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TO POLAND (MAY 31-JUNE 10, 1997



Dear Brothers in the Episcopal ministry!

1. I am pleased to avail myself of the opportunity offered by the great religious events taking place in Poland and involving the universal Church, to extend my fraternal greeting and convey a special word to you. In this way I wish to express my love for Christ's Church in our homeland, which the whole Polish Episcopal Conference, and each Bishop, cares for in a spirit of collegial responsibility.

My pilgrimage began in Wrocław  with my participation in the 46th International Eucharistic Congress. The meeting with Christ in his Mystery of infinite love and of unity, entrusted to the Church and to humanity in the Eucharistic Sacrifice, speaks to us with profound eloquence: it does so to Catholics as well as to all our Christian brothers and sisters, especially those present at the Congress. The whole Church in Poland had the opportunity to study and contemplate the mystery of the Eucharistic presence of Emmanuel - God with us (cf. Mt 1:23). For all of us it was a special experience of the truth about Christ who "is the same yesterday and today and for ever" (Heb 13:8). We can all draw from this life-giving source the strength and hope to continue to build on Polish soil a community of faith, a community of all who believe in Christ.

Since this community is a unity in charity, it is always the fruit of sacrifice, of renouncing something for the sake of others, and the fruit of concern for the common good. We have the duty to recognize this good in the unity of the universal Church, in the unity of each particular Church, as indeed in all the forms of collegial activity, among which, following the Second Vatican Council, the Episcopal Conferences have a particular role. It is also the Church's task to lay the moral foundations on which the various communities which people form can grow and bear fruit, beginning with marriage and the family, and embracing the national and State community, as well as the various forms of international coexistence and cooperation. Just as, by God's design, harmony and order are maintained in a family by observing the norms arising from natural ties of kinship and from divine law, so too in the Church community harmony depends on responding to the gift of faith, hope and love, and on hierarchical subordination practiced according to the principle of subsidiarity,cum Petro et sub Petro, in every office received, especially the Episcopal office, and in every role or ministry exercised. The minimum requirement of this subordination is defined by ecclesiastical legislation, but must be constantly completed by the imperative of the heart which springs from love of the truth present in the Church.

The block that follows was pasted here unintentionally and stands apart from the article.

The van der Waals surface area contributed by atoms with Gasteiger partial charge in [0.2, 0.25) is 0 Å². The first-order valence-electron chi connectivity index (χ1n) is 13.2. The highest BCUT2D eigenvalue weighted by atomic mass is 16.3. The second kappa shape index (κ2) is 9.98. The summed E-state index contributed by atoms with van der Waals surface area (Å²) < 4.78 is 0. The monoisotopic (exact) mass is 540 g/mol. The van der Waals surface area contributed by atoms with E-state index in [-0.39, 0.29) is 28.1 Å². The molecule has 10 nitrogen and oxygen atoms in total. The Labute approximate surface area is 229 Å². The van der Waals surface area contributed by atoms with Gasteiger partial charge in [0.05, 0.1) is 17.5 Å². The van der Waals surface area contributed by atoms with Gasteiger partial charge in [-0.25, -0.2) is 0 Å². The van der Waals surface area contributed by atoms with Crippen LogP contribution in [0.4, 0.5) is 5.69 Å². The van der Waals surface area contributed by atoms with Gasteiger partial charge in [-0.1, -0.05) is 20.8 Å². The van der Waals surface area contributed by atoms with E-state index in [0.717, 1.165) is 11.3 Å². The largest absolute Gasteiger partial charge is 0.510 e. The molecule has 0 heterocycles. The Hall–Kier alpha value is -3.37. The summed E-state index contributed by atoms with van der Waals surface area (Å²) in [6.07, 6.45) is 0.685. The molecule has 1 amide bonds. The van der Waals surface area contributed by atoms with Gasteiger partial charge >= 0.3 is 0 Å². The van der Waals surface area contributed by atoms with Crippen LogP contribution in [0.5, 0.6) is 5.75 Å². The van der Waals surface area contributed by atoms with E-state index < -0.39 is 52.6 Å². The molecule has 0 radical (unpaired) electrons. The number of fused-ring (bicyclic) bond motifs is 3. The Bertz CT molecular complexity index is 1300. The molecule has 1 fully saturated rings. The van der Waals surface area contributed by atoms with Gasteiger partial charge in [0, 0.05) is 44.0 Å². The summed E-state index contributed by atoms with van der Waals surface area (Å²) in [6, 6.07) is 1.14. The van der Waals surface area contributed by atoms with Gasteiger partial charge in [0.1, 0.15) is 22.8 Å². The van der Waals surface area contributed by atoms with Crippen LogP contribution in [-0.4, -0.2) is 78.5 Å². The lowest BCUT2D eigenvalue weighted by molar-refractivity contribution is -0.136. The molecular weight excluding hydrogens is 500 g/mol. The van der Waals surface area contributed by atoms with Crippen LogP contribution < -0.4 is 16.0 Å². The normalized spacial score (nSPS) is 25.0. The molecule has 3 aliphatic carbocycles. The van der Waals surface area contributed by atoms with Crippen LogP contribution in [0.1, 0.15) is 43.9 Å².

The divine Truth, whose authentic revelation we find in Sacred Scripture and Tradition, is also expressed through the voice of the Church's Magisterium, especially in the teaching of the Second Vatican Council. To follow this teaching correctly it is necessary to draw on the knowledge of experts in the various ecclesiastical and secular disciplines, deepening our knowledge of it, especially at the level of the Episcopal Conference, in order to transmit it then to the priests and faithful in a complete and understandable form so that everyone can find in it the answer to the personal and social problems of everyday life.

The unity of the Church demands that the Bishops' concern should extend to all those who transmit the Gospel gift of truth both in Catholic schools and universities, and through the Catholic media. The Episcopal Conference, while respecting the authority of the diocesan Bishops, is responsible for everything connected with the transmission of the faith in its territory, regardless of whether those transmitting it belong to the diocesan clergy, religious communities or the lay faithful. The Church must be present in the communications media. Through them she engages in dialogue with the world, and with their help she can form people's consciences. We must reach out to the world with the best the Church has to offer, with respect for the dignity of the human person and making all aware of their responsibilities before God.

2. The second stage of my pilgrimage was ancient Gniezno - cradle of Poland and of the Church in Poland. A thousand years after Saint Adalbert's death by martyrdom, I had the opportunity to venerate the holy relics of Poland's patron. Adalbert, in obedience to Christ's command: "Go therefore and make disciples of all nations, baptizing them in the name of the Father and of the Son and of the Holy Spirit" (Mt 28:19), fortified by the power of the Gospel, went to the land of the Prussians. His witness was not welcomed, but when he confirmed it by his death, that witness began to yield its harvest and has continued to do so in abundance down to our day. Is not this the model for Pastors in our country too, where we see a disturbing disintegration of Gospel values and even hostility towards Christ and his Church? Polish society needs a profound, new evangelization. No one should be considered lost, because Christ died for all, opening the way to eternal life for every individual. Renewed faith is needed in the power of Christ's Cross.